Romeo and Juliet– Friar Laurence
The Friar is answerable for the deaths of Romeo and Juliet, but just to some degree. Often, due to the fact that of his involvement in the lives of the fans, Friar Laurence can be seen as more accountable for their deaths than he actually is, although in the last scene the Friar is partly responsible for the death of Juliet. However his duty is mild compared to the accountability of other influences in the fans’ lives, including buddies, parents and the idea of fate or fortune.
Even Romeo and Juliet themselves can be blamed to some extent for the catastrophe. Although it frequently appears that the Friar is responsible for occasions leading to the deaths of Romeo and Juliet, in reality it is normally other influences that are liable. For example, the Friar’s plan (offering Juliet the sleeping potion to evade the wedding to Paris, then spiriting her to Mantua up until Romeo could return to Verona) was not flawed in itself.
Unfortunately nevertheless, Balthazar, seeing Juliet’s funeral, accelerated to tell Romeo that he “saw her laid low in her kindred’s vault,” (5, 1, 20). It was this details that made him, and later on Juliet, dedicate suicide. Again, while weding Romeo and Juliet may look like a careless action, it did not add to the lovers’ deaths. Their very first conference, based on chance, and their separation, as a result of Romeo’s banishment, played a far higher function in the disaster. Nevertheless, the Friar adds to the death of Juliet by his behaviour at the burial place.
Not just does he offer her no comfort at seeing her love dead, he also provides her no expect the future but life “amongst a sisterhood of holy nuns” (5, 3,157) and after that abandons her in the burial place due to the fact that he does not want to be blamed for Romeo and Paris’ death by the Watch. This is both selfish and reckless, particularly as Juliet has actually already threatened to kill herself as soon as in the Friar’s existence. Although he later on offers his life to the Prince– “let my old life/ Be sacrific ‘d, some hour prior to his time,/ Unto the rigour of severest law. (5, 3, 267-269)– he does not tell the whole fact to the Prince about what happened at the burial place.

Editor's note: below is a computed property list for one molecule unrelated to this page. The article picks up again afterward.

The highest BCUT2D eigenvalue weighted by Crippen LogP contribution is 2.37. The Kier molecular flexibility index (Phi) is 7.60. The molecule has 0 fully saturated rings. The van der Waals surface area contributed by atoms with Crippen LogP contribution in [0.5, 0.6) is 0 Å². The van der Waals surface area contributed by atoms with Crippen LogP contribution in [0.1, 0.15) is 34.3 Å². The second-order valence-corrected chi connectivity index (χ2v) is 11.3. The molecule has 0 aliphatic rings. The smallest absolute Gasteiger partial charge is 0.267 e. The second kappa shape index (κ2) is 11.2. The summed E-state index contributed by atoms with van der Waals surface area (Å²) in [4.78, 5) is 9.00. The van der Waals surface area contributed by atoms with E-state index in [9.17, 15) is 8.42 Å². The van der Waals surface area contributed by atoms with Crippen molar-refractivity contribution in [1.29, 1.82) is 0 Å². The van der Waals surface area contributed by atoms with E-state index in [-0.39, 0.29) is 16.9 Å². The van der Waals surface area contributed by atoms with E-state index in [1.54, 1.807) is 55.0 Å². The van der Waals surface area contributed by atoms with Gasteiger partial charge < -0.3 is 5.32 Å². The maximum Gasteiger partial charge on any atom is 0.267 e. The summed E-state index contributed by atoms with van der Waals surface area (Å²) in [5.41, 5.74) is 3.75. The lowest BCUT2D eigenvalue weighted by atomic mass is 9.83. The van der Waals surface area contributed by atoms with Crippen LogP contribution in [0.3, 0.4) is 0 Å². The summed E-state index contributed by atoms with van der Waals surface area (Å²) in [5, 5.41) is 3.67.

Even if he had, nevertheless, it would not have actually taken away his obligation for the death of Juliet. Friar Laurence is only partially responsible for the deaths of Romeo and Juliet nevertheless– numerous other factors need to also be considered, particularly the role of fate and fortune. For example, if the Capulet’s servant had not asked Romeo to read the guest list for the banquet, Romeo would not have attended, and therefore would not have been seen by Tybalt, eventually resulting in his banishment.
Moreover, he would not even have fulfilled Juliet, and therefore would not have had the possibility to fall in love with her. Later on, there is another twist of fate when the news of Juliet’s ‘death’ reaches Romeo in Mantua but the news of the Friar’s plan does not. This leads Romeo to the burial place, where the timing of Romeo’s death, Juliet’s waking, the Friar’s arrival and the Watch’s appearance correspond in such a method that Romeo and Juliet both devote a lonely suicide. Nevertheless, fortune would not have had its dreadful effect if Romeo and Juliet were not impulsive people.
Romeo’s choice to eliminate Tybalt to avenge Mercutio is what initiates the series that causes their deaths; if he had refrained from doing this, he would not have been banished, Juliet’s marriage would not have been moved to an earlier date, and therefore nobody would have eliminated themselves to follow their love into the afterlife. Moreover, both Romeo and Juliet willingly dedicate suicide, and are therefore ultimately accountable for their deaths. Romeo and Juliet are not entirely responsible for their decisions to dedicate suicide, nevertheless, because in part they were driven to their choices by a lack of assistance from friends and family.
Juliet did not appear to have any pals; she depended on the opinions of the Nurse and her moms and dads, however all these people betray her when she can not marry Paris. Her father is appalled, informing her to ‘hang, young luggage, disobedient scum’ (3,5,160), and her mom nearly disowns her– ‘Do as thou wilt, for I have made with thee.’ (3,5,203).
The Nurse attempts to comfort her, but can only tell her to betray Romeo and wed the count, for ‘he’s a lovely gentleman! Romeo’s a dishclout to him. (3,5,219), and there she withdraws her previous thoughts on Romeo– “a sincere gentleman,/ And a courteous, and a kind, and a handsome,/ And I necessitate a virtuous” male (2, 4, 55-57). Romeo tends to rely on his own decisions more, his friends unintentionally betray him too– Mercutio is the one that goads Tybalt into a duel, eventuating in his banishment, and Balthazar’s choice not to consult the Friar prior to telling Romeo of Juliet’s ‘death’ eventually moves Romeo to eliminate himself.
We can for that reason infer that obligation for the deaths of Romeo and Juliet lies not only with the Friar but likewise with nearly every main character in the play. The idea of chance plays a greater function in the catastrophe than any single character, and the lover’s characters force them to make choices that likewise contribute significantly to the occasion of their deaths. This does not excuse the Friar’s actions, however it does put both his behaviour and the play into perspective.